The symbionts lost their autonomy and were transformed into organelles. In short: the endosymbiosis system points an important step in the major evolutionary transition to today's eukaryotes; its serial process is described and explained by the endosymbiotic Theory (GRAY et al. 1999). The three most important steps of serial endosymbiosis are shown in Fig. 4 shown.
Initially, the pre-eucyte formed an inner membrane system (endomembrane system), which also includes the covering of the cell nucleus and the endoplasmic reticulum. The original eukaryote with a nucleus, the precursor cell of all eukaryotes, was created. This cell was able to absorb substances and also other cells from the environment, so to speak “eat” them, this ability to phagocytosis is a characteristic ability of everyone Eucytes. Next, such a primordial eukaryote ingested an eubacterium. This step is supported by a lot of data: based on genome analyzes, today is generally accepted that the mitochondria were formed from a group of photosynthetically autotrophic purple bacteria (α-proteobacteria), with which a prokaryotic precursor cell entered into an endosymbiosis. Over time, the symbiote lost the ability to synthesize most of its own cell components, whereby an intracellular gene transfer took place. Parts of the symbiont DNA were integrated into the nuclear genome of the host cell — today's mitochondrion, which is dependent on the mother cell, was created.
The group of α-proteobacteria includes intracellular symbionts such as nitrogen-fixing bacteria (rhizobia) and also intracellular parasites like rickettsiae and agrobacteria. As a model for mitochondrial (and plastid), free host cells are considered a number of protists such as the flagellate Giardia lamblia, which parasitizes in the intestines. Without the appropriate organelles, they have neither via cell respiration, and they can still photosynthesize. However, they have probably lost their mitochondria secondarily because they have genes or proteins typical of mitochondria and mitosomes, which have structural similarities to mitochondria and are therefore interpreted as severely regressed mitochondria. As model organisms for a mitochondria-free primordial eukaryote, these primeval organisms are still good.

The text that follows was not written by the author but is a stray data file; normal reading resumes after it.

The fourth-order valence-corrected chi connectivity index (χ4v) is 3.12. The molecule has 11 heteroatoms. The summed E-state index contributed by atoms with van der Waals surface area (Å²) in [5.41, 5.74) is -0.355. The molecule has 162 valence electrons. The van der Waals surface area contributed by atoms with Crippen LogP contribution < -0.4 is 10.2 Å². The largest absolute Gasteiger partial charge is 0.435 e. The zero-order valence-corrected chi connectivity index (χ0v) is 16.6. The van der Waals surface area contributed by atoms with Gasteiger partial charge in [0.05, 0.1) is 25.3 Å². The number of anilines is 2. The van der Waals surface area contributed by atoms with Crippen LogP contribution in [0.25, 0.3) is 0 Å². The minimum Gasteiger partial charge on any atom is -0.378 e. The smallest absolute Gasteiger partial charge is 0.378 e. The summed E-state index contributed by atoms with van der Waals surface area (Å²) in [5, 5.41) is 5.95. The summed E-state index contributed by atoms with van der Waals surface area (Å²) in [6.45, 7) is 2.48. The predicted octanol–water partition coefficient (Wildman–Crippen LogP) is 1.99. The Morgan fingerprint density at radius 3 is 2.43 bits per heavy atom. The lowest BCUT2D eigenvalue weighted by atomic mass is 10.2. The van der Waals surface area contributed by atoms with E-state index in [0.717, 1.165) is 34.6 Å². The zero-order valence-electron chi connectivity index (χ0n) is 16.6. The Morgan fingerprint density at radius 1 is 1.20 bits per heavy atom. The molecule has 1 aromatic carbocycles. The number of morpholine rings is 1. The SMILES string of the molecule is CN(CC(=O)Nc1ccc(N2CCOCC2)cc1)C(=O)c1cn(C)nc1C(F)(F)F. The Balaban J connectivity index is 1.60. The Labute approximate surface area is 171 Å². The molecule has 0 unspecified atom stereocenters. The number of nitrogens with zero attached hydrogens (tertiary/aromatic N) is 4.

The third step in serial endosymbiosis is even better documented: the formation of plastids (chloroplasts) by taking up a photosynthetically active cyanobacterium into a eukaryote that possessed mitochondria (Fig.5).
For example, in some algae there are so-called cyanelles, their Ancestors, the cyanobacteria, are even more similar than the chloroplasts of the Green plants. Cyanelles contain about 10% of the DNA of the genome of Cyanobacteria (Fig. 5), which roughly corresponds to the genome size of plastids corresponds. The cyanelle certain freshwater algae (glaucocystophytes ) are even from one cell wall surrounding the is constructed like that of cyanobacteria, and use for the Photosynthesis of certain Pigments (the phycobilins), which largely correspond to those of cyanobacteria.
Primary, secondary and tertiary endosymbiosis
The serial endosymbiosis steps from the prokaryote to the modern eucyte are called primary endosymbiosis, which indicates that earth history has carried out further endosymbiosis events. A receipt for this is, e.g., the complex plastids of euglenes, brown algae, and diatoms, which have three and 4-fold membranes. They arise when a eukaryote that already possesses mitochondria and plastids, again from a eukaryotic one, the Host cell is absorbed, i.e., when one eukaryote harbors another eukaryote (secondary endosymbiosis). At this stage, the nucleus of the incorporated eukaryote was gradually reduced and often completely dissolved, in that its genome was partly lost and partly transferred into the nucleus of the host cell (Fig. 6).